R.A. Salvatore has done it again.  For those unfamiliar with this classic series of "boy fiction" Drizzt Do'Urden is the dark elf hero that has starred in a long string of fantasy masterpieces by author R.A. Salvatore.  Twenty-one books later the Legend of Drizzt epic is still not running out of steam.  In the first book of the newest trilogy, Neverwinter, an older though not impeccably wiser, Drizzt sets off with his long-time friend the dwarf king Breunor Battlehammer on an adventure to find a lost Dwarven city, the titular Gauntlgrym.  Unexpectedly a different dwarf and dark elf pair - Salvatore anti-heroes Jarlaxle and Athrogate - are first on the scene; and not surprisingly, mischief and mayhem erupt leading all four to team up - along with a newly introduced elfish warrior named Dahlia - to find the treasure and save the world. 

Though the plot borders on cliche, and was arguably used in one of Salvatore's earliest books Streams of Silver, Gauntlgrym adds a fresh twist and a new element of danger and conflict.  This isn't the book to start with for those jumping into The Legend of Drizzt (Homeland or The Crystal Shard is the way to go) but this is a book for those that enjoy the deep fantasy setting and are already acquainted with the characters.  With a fast-forwarding of time only possible in a book with protagonists known to live for hundreds of years, ties are cut from past generations and rather than an awkward transition coming out of the tearful ending of Salvatore's previous novel The Ghost King, Gauntlgrym is able to start on a rather clean slate.

I both loved and hated this setup for the book.  On the one hand, I enjoyed that Salvatore was turning over a new leaf and embarking on a new phase of the Drizzt saga.  However, the way that time was jumped in the book provided a shaky start to the story.  Salvatore has always been an expert at writing emotion for his main characters so beginning the tale with old grief and buried scars rather than nursing raw wounds seemed an odd choice.  Once the time frame of the adventure was settled into, the narrative took shape into what every Salvatore fan expects - sweeping battle scenes, grand adventures, and inner character conflict leading to growth.  Dahlia was a fascinating new companion to the saga as well.  Her story composed some of the most dramatic segments of the novel and with aspects of both heroine and villain within her character she promises to be an intriguing addition to future books in the series. Overall, this may not be Salvatore's greatest book, but it's still highly engaging and entertaining - and definitely a must read for those that love his style and his heroes

5 Response to "Gauntlgrym"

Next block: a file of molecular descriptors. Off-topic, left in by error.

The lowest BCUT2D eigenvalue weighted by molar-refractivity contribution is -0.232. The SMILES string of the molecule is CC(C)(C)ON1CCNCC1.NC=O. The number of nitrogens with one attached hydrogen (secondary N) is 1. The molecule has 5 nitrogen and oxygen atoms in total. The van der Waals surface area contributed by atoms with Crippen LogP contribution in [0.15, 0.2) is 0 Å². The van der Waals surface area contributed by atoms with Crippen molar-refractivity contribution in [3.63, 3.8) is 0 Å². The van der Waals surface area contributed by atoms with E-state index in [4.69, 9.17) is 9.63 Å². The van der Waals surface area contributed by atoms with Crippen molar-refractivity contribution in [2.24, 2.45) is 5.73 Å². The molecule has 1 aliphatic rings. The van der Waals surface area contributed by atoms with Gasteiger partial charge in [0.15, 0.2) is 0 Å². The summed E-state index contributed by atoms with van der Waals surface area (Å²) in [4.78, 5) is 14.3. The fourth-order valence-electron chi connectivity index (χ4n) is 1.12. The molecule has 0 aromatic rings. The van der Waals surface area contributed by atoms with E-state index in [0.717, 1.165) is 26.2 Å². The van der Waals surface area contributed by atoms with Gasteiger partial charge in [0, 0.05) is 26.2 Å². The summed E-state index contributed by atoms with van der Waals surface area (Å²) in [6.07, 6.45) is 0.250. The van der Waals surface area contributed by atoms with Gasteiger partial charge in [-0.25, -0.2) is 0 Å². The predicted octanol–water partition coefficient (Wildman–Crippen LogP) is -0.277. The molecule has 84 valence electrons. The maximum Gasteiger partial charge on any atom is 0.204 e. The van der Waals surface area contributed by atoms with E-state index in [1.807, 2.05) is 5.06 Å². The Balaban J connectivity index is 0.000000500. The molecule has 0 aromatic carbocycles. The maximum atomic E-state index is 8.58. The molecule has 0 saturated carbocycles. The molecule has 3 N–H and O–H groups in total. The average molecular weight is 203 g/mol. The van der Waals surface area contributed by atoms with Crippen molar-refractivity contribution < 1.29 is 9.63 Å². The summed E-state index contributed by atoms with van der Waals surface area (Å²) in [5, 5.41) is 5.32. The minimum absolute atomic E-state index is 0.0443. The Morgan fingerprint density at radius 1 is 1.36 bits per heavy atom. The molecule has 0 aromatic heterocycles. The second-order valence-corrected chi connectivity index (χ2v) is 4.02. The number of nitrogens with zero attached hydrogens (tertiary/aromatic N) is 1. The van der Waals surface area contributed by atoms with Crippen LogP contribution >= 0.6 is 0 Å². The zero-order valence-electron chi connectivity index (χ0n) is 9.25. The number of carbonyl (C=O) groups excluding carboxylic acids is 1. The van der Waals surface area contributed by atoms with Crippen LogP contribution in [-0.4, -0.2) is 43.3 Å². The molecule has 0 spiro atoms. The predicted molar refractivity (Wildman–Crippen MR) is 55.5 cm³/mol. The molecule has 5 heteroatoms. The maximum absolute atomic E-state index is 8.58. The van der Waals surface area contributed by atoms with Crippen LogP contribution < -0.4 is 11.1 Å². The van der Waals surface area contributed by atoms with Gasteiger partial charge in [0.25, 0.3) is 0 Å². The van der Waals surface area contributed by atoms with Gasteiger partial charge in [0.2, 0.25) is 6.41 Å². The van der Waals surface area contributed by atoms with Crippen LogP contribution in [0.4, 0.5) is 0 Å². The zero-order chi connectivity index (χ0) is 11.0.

1. Rebecca says:
    April 27, 2011 at 2:25 PM

    I've been meaning to read something by R.A. Salvatore! What other of his books would you recommend? :)

  2. lisa :) says:
    April 27, 2011 at 4:35 PM

    Homeland is one of my all time favorite books (of any genre) but lots of readers new to the Drizzt saga prefer to start with The Crystal Shard (Story-wise Homeland comes first but it was written after The Icewind Dale Trilogy that begins with The Crystal Shard)

    Outside the Forgotten Realms/Dungeons & Dragons world, Salvatore's Demon Wars series - which begins with The Demon Awakens - is also excellent. Some of his other works (The Spearweilder's Tales, Saga of the First King) are still on my TBR list but hopefully I'll be blogging about them later this year!

  3. Anonymous Says:
    April 28, 2011 at 10:00 AM

    I'm a tad wary of epic fantasy but I've been curious about Salvatore so I should probably look into starting with Homeland, huh?

  4. Sam (Tiny Library) says:
    April 29, 2011 at 11:29 AM

    This series does sound interesting, but 21 books? I don't think I have it in me! I started Robert Jordan's Wheel of Time series a few years back but only made it to number six or seven before unfortunatley giving up.

  5. lisa :) says:
    May 3, 2011 at 2:05 PM

    Stephanie - If you do try out Homeland I hope you enjoy it! I know fantasy isn't for everyone, but it definitely is a genre I enjoy.

    TL - 21 books is quite a commitment but I think I read the first one circa 1993 so spread over almost two decades it's been rather evenly paced. And I started Jordan's series but never finished it. I suppose one Jordan book would be the equivalent of about three of Salvatore's so page-wise the series are probably around the same length.

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